Thursday, April 22, 2010
Using the most recent statistics from the Department of Homeland Security's 2009 Yearbook of Immigration Statistics, the US Census Bureau's 2008 American Community Survey, and other sources, the Migration Policy Institute has updated its immigration data for the United States on its Data Hub. The tool allows you to chart current and historical trends regarding the number and origin of immigrants who reside in the United States, as well as naturalization and green card statistics.
For the updated US page, go to the Country and Comparative Data tool, select the United States on the right, and then choose one of the available tables. Among the statistics you will find:
* More than 1 million immigrants became US citizens in 2008. From an historical perspective, the number of naturalizations has increased dramatically in recent decades. Between 1970 and 1979, an average 141,000 legal permanent residents (LPRs) naturalized each year. The annual average rose to about 205,000 in the 1980s, 498,000 in the 1990s, and 629,000 for the 2000-2008 period.
* More than 1.1 million immigrants received legal permanent status in 2009. In general, new legal permanent residents (aka green-card holders) have similar rights as US citizens except that they cannot vote, have limited access to federally tested public benefits, and are not eligible to work in jobs that require US citizenship or special clearance.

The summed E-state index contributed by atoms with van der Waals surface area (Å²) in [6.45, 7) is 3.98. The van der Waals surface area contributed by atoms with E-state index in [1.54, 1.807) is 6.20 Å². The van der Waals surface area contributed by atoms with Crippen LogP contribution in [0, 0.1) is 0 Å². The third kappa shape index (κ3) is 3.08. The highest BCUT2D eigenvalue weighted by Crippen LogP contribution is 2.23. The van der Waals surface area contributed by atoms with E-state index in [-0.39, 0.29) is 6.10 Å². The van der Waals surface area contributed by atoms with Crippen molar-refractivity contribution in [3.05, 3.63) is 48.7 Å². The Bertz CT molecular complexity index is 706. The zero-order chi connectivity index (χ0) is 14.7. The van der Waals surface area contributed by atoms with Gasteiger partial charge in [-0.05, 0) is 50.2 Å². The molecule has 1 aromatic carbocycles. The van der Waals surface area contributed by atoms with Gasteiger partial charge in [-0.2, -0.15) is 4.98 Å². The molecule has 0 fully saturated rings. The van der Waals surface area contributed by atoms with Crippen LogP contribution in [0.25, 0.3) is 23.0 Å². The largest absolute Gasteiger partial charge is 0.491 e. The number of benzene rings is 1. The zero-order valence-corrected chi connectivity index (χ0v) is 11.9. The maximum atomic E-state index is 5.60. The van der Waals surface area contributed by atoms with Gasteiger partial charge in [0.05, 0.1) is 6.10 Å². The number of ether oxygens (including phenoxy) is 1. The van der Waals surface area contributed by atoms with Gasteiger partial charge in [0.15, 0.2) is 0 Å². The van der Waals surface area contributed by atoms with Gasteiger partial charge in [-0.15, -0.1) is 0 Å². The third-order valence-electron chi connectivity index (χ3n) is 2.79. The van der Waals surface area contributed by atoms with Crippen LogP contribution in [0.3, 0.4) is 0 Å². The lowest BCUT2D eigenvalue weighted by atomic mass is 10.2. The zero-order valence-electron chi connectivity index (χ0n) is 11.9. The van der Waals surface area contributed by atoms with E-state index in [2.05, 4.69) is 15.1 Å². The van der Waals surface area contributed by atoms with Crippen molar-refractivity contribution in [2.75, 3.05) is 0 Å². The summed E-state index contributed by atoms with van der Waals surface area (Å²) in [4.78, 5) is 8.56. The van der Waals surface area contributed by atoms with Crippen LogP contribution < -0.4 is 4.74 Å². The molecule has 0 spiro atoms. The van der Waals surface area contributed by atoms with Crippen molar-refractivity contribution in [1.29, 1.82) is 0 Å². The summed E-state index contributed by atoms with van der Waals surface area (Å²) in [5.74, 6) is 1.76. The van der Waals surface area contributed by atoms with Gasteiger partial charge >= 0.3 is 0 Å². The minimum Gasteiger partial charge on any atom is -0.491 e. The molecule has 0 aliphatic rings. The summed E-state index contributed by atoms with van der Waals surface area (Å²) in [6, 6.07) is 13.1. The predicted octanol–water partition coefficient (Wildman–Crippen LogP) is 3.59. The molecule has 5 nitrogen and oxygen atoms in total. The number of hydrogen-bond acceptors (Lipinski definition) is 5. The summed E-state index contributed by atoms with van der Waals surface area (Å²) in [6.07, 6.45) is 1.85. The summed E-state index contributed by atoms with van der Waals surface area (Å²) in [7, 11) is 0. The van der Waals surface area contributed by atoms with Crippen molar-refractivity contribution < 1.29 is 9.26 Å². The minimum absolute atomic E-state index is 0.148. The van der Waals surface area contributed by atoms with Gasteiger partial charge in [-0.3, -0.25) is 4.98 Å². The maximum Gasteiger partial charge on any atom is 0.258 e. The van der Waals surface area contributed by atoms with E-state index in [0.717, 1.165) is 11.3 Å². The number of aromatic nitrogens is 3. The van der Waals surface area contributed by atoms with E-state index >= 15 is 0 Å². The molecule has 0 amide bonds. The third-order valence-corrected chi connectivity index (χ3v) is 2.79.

* For each year over the last two decades Mexican-born immigrants received the highest share of annual green cards. In 2009, immigrants from Mexico received 15 percent of the 1.1 million green cards; the next group - immigrants from China - accounted for about 6 percent.
* According to the 2008 American Community Survey, there were 37.9 million immigrants in the United States, representing 12.5 percent of the total US population. In contrast, 9.3 million immigrants in 1890 accounted for a higher share - 14.8 percent - of the US population, the all-time high.
* More than 40,000 asylum applications were made in the United States in 2007, compared to 36,000 in Sweden - a country with a much smaller immigrant and overall population.
For these and other quick statistics, go the Country and Comparative Data tool, select the United States or any of the remaining 17 countries, and pick a table of interest. In the case of the United States and Spain (and eventually other countries) you can download the tables to make your own analysis easier.
Did you know that according to recent estimates from the United Nations Population Division:
* There are about 214 million international migrants around the world, representing 3 percent of the world's population. About 52 percent of them reside in just ten countries.
* While the United States accounts for 5 percent of the world population, it is home to about 20 percent of all international migrants.
* Among traditional countries of immigration (Australia, Canada, New Zealand, and the United States), New Zealand's immigrants account for the highest share of the country's population (22 percent). But it is certainly not a world record: More than 85 percent of people in Qatar are international migrants.
* The only country that is among both the top ten countries with the largest size and highest share of international migrants in its population is Saudi Arabia: the 7.3 million international migrants account for 28 percent of its population.